A Forest Of Stars – Grave Mounds And Grave Mistakes

It has been a decade now since I first saw A Forest Of Stars at their debut gig in Leeds, and they’ve always occupied a special place for me in music since then. They mash-up progressive Black Metal with a folky presence and wrap it up within a steampunk inspired Victorian based package. What results from this can sometimes be a little hit and miss, but generally contains many objects of wonder. Grave Mounds and Grave Mistakes, marks their third full length released on Prophecy Productions.Continue reading

The Antichrist Imperium – Volume II: Every Tongue Shall Praise Satan

The Antichrist Imperium features Akercocke and The Berzerker members in equal numbers amongst their ranks, and with the release of second album Volume II: Every Tongue Shall Praise Satan (Apocalyptic Witchcraft) it seems that team Akercocke is determined to show that they’re on one hell of a creative roll at the minute. Like their other projects, there’s that unmistakable Akercocke tone woven throughout; they’re clearly confident and comfortable with each other as musicians and are free to experiment. Continue reading

Battle Beast – Bringer Of Pain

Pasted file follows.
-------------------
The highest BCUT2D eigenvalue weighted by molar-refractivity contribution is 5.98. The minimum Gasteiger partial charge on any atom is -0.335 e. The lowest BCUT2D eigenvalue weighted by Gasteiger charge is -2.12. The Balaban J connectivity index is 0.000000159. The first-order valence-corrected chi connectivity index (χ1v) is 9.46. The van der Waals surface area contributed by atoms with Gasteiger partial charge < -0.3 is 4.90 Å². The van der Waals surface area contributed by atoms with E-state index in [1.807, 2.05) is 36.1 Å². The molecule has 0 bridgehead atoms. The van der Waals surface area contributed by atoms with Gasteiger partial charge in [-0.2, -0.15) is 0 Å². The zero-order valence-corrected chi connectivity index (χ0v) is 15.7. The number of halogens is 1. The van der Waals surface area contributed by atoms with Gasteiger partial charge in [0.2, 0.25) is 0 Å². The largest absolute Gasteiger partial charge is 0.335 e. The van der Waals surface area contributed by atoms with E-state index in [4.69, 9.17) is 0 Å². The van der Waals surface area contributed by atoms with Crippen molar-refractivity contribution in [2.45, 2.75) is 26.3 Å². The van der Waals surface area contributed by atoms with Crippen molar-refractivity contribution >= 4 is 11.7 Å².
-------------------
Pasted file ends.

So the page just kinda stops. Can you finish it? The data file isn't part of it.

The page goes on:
When Battle Beast guitarist and co-founder Anton Kabanen left the band in 2015 shortly after their third album Unholy Savior (Nuclear Blast) had topped the charts in their native Finland, it left the remaining members somewhat unsure of their future.Continue reading

Horisont – Odyssey


The term ‘retro rock’ is quite an ambiguous and, at times, ignorant one; used to describe any band that shows obvious traits from vintage bands whilst often ignoring when the band steps beyond these pigeonholes. Sweden’s Horisont have lived with the retro tag throughout their career with good reason up to this point, proving fairly rigid and set in their ways. On latest opus Odyssey (Rise Above) however, they have upped their game significantly.

Building on the slight elements of progressive rock on their last album, here those 70’s Prog influences are vivid and much more central to the album’s fabric, as evidenced by the opening 10 minute, synth driven title track. As much influenced by the likes of Jeff Wayne and Yes as the likes of Fleetwood Mac and even hints of psychedelic elements ala Hawkwind, Odyssey is a very colourful and quirky album that oozes character and charm with as many hooks as it has left-field signatures.

Where it suffers is in its duration; with two songs above the 8 minute mark and most others around 5-6 it proves a time consuming and somewhat arduous one to fully grasp and digest. Given time however and this has a wealth of gold to delve in to.

Where Horisont may have firm classic influences, from classic rock to the more progressive arena now, how they meld them together and evolve themselves shows why they are so much more than just a ‘retro rock’ act.

No less fun, but with a greater sense of discovery to them than many of their peers.